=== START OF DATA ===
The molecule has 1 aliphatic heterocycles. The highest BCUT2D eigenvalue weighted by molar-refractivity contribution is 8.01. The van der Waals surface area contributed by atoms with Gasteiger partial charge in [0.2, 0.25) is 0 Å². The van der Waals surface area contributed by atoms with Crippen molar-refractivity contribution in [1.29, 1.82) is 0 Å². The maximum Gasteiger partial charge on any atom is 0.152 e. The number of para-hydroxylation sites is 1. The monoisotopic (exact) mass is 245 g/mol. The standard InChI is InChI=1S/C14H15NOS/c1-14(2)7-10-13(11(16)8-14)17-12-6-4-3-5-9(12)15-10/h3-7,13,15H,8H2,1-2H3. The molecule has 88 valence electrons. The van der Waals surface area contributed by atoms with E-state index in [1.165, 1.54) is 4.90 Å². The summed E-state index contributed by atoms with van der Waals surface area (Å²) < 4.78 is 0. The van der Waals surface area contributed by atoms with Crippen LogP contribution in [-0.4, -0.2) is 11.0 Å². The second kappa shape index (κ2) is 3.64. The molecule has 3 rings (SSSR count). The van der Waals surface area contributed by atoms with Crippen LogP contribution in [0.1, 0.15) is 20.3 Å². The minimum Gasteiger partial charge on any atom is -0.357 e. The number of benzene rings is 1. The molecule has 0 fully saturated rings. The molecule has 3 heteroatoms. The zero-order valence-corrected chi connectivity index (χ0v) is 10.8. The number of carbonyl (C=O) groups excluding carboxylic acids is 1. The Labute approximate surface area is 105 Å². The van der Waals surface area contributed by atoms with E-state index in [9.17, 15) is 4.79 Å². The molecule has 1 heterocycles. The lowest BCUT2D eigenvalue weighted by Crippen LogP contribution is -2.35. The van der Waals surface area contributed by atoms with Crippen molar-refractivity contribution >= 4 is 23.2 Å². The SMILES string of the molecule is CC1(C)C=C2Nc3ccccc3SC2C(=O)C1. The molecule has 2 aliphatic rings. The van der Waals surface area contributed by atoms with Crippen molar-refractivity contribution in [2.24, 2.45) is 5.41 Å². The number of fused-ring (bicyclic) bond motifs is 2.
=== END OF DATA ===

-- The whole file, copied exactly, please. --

The molecule has 1 aliphatic heterocycles. The highest BCUT2D eigenvalue weighted by molar-refractivity contribution is 8.01. The van der Waals surface area contributed by atoms with Gasteiger partial charge in [0.2, 0.25) is 0 Å². The van der Waals surface area contributed by atoms with Crippen molar-refractivity contribution in [1.29, 1.82) is 0 Å². The maximum Gasteiger partial charge on any atom is 0.152 e. The number of para-hydroxylation sites is 1. The monoisotopic (exact) mass is 245 g/mol. The standard InChI is InChI=1S/C14H15NOS/c1-14(2)7-10-13(11(16)8-14)17-12-6-4-3-5-9(12)15-10/h3-7,13,15H,8H2,1-2H3. The molecule has 88 valence electrons. The van der Waals surface area contributed by atoms with E-state index in [1.165, 1.54) is 4.90 Å². The summed E-state index contributed by atoms with van der Waals surface area (Å²) < 4.78 is 0. The van der Waals surface area contributed by atoms with Crippen LogP contribution in [-0.4, -0.2) is 11.0 Å². The second kappa shape index (κ2) is 3.64. The molecule has 3 rings (SSSR count). The van der Waals surface area contributed by atoms with Crippen LogP contribution in [0.1, 0.15) is 20.3 Å². The minimum Gasteiger partial charge on any atom is -0.357 e. The number of benzene rings is 1. The molecule has 0 fully saturated rings. The molecule has 3 heteroatoms. The zero-order valence-corrected chi connectivity index (χ0v) is 10.8. The number of carbonyl (C=O) groups excluding carboxylic acids is 1. The Labute approximate surface area is 105 Å². The van der Waals surface area contributed by atoms with E-state index in [9.17, 15) is 4.79 Å². The molecule has 1 heterocycles. The lowest BCUT2D eigenvalue weighted by Crippen LogP contribution is -2.35. The van der Waals surface area contributed by atoms with Crippen molar-refractivity contribution >= 4 is 23.2 Å². The SMILES string of the molecule is CC1(C)C=C2Nc3ccccc3SC2C(=O)C1. The molecule has 2 aliphatic rings. The van der Waals surface area contributed by atoms with Crippen molar-refractivity contribution in [2.24, 2.45) is 5.41 Å². The number of fused-ring (bicyclic) bond motifs is 2.